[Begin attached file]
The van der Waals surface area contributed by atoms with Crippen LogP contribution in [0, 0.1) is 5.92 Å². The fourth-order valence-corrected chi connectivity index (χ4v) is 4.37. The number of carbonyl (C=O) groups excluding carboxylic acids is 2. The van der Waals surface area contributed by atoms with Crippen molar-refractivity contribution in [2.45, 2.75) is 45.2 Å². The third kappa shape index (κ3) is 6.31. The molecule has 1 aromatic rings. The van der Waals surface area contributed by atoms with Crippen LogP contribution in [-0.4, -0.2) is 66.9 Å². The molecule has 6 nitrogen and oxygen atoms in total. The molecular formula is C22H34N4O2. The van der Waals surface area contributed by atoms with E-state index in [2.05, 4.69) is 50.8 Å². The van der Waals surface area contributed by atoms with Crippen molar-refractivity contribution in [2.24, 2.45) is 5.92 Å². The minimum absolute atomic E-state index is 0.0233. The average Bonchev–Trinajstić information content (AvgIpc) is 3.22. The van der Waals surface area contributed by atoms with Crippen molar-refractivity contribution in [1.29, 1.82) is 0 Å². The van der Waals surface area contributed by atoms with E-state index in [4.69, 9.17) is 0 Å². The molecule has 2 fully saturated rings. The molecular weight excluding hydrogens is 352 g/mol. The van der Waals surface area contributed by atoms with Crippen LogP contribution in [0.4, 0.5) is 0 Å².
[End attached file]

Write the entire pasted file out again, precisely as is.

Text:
The van der Waals surface area contributed by atoms with Crippen LogP contribution in [0, 0.1) is 5.92 Å². The fourth-order valence-corrected chi connectivity index (χ4v) is 4.37. The number of carbonyl (C=O) groups excluding carboxylic acids is 2. The van der Waals surface area contributed by atoms with Crippen molar-refractivity contribution in [2.45, 2.75) is 45.2 Å². The third kappa shape index (κ3) is 6.31. The molecule has 1 aromatic rings. The van der Waals surface area contributed by atoms with Crippen LogP contribution in [-0.4, -0.2) is 66.9 Å². The molecule has 6 nitrogen and oxygen atoms in total. The molecular formula is C22H34N4O2. The van der Waals surface area contributed by atoms with E-state index in [2.05, 4.69) is 50.8 Å². The van der Waals surface area contributed by atoms with Crippen molar-refractivity contribution in [2.24, 2.45) is 5.92 Å². The minimum absolute atomic E-state index is 0.0233. The average Bonchev–Trinajstić information content (AvgIpc) is 3.22. The van der Waals surface area contributed by atoms with Crippen molar-refractivity contribution in [1.29, 1.82) is 0 Å². The van der Waals surface area contributed by atoms with E-state index in [4.69, 9.17) is 0 Å². The molecule has 2 fully saturated rings. The molecular weight excluding hydrogens is 352 g/mol. The van der Waals surface area contributed by atoms with Crippen LogP contribution in [0.4, 0.5) is 0 Å².